Online Learning with Feedback Graphs: Beyond Bandits

Noga Alon, Nicolò Cesa-Bianchi, Ofer Dekel, Tomer Koren
; Proceedings of The 28th Conference on Learning Theory, PMLR 40:23-35, 2015.

Abstract

We study a general class of online learning problems where the feedback is specified by a graph. This class includes online prediction with expert advice and the multi-armed bandit problem, but also several learning problems where the online player does not necessarily observe his own loss. We analyze how the structure of the feedback graph controls the inherent difficulty of the induced T-round learning problem. Specifically, we show that any feedback graph belongs to one of three classes: \emphstrongly observable graphs, \emphweakly observable graphs, and \emphunobservable graphs. We prove that the first class induces learning problems with \widetildeΘ(α^1/2 T^1/2) minimax regret, where αis the independence number of the underlying graph; the second class induces problems with \widetildeΘ(δ^1/3T^2/3) minimax regret, where δis the domination number of a certain portion of the graph; and the third class induces problems with linear minimax regret. Our results subsume much of the previous work on learning with feedback graphs and reveal new connections to partial monitoring games. We also show how the regret is affected if the graphs are allowed to vary with time.

Cite this Paper


BibTeX
@InProceedings{pmlr-v40-Alon15, title = {Online Learning with Feedback Graphs: Beyond Bandits}, author = {Noga Alon and Nicolò Cesa-Bianchi and Ofer Dekel and Tomer Koren}, booktitle = {Proceedings of The 28th Conference on Learning Theory}, pages = {23--35}, year = {2015}, editor = {Peter Grünwald and Elad Hazan and Satyen Kale}, volume = {40}, series = {Proceedings of Machine Learning Research}, address = {Paris, France}, month = {03--06 Jul}, publisher = {PMLR}, pdf = {http://proceedings.mlr.press/v40/Alon15.pdf}, url = {http://proceedings.mlr.press/v40/Alon15.html}, abstract = {We study a general class of online learning problems where the feedback is specified by a graph. This class includes online prediction with expert advice and the multi-armed bandit problem, but also several learning problems where the online player does not necessarily observe his own loss. We analyze how the structure of the feedback graph controls the inherent difficulty of the induced T-round learning problem. Specifically, we show that any feedback graph belongs to one of three classes: \emphstrongly observable graphs, \emphweakly observable graphs, and \emphunobservable graphs. We prove that the first class induces learning problems with \widetildeΘ(α^1/2 T^1/2) minimax regret, where αis the independence number of the underlying graph; the second class induces problems with \widetildeΘ(δ^1/3T^2/3) minimax regret, where δis the domination number of a certain portion of the graph; and the third class induces problems with linear minimax regret. Our results subsume much of the previous work on learning with feedback graphs and reveal new connections to partial monitoring games. We also show how the regret is affected if the graphs are allowed to vary with time. } }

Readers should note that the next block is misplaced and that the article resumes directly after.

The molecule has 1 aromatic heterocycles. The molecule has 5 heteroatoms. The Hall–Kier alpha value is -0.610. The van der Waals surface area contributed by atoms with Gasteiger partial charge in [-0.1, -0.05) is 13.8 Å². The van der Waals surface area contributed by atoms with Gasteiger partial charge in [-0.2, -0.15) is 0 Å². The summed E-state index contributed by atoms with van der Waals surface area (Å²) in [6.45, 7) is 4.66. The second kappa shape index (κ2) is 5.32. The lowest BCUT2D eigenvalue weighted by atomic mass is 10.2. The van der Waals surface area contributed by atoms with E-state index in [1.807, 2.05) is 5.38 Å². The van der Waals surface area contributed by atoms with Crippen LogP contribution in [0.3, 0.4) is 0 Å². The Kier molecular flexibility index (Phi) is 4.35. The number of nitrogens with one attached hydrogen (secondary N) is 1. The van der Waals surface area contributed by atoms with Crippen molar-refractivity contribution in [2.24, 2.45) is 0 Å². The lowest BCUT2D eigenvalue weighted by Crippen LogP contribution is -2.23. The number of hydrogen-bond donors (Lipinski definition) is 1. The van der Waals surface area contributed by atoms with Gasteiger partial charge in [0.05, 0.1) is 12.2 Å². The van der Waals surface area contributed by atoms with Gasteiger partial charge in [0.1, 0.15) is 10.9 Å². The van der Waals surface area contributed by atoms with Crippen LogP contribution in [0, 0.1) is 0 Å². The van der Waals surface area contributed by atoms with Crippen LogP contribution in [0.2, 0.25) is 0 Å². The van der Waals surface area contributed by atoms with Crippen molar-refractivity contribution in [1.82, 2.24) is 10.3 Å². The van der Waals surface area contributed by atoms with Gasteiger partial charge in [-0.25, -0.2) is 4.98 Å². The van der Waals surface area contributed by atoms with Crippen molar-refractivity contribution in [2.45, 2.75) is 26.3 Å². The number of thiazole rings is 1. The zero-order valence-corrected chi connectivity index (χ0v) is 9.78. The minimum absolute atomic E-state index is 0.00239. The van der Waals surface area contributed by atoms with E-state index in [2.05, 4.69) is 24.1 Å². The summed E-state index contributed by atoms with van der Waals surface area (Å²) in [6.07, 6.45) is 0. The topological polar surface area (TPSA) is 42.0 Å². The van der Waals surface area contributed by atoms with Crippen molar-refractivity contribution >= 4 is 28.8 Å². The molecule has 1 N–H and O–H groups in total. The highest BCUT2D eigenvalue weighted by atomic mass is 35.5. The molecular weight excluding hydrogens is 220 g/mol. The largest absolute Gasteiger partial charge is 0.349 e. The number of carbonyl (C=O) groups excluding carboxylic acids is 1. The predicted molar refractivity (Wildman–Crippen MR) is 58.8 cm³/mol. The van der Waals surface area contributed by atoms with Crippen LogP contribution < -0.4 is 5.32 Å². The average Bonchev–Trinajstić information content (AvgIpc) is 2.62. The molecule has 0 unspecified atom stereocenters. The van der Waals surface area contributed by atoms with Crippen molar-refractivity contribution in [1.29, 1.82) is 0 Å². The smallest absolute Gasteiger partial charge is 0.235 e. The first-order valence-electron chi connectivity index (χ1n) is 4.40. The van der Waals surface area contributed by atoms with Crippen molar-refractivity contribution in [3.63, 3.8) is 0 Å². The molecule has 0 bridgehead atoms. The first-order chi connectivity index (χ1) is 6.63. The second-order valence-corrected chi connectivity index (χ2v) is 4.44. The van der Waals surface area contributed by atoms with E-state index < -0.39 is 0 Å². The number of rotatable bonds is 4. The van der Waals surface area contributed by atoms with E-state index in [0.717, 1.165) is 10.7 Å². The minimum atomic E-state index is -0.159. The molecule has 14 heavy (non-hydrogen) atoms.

Endnote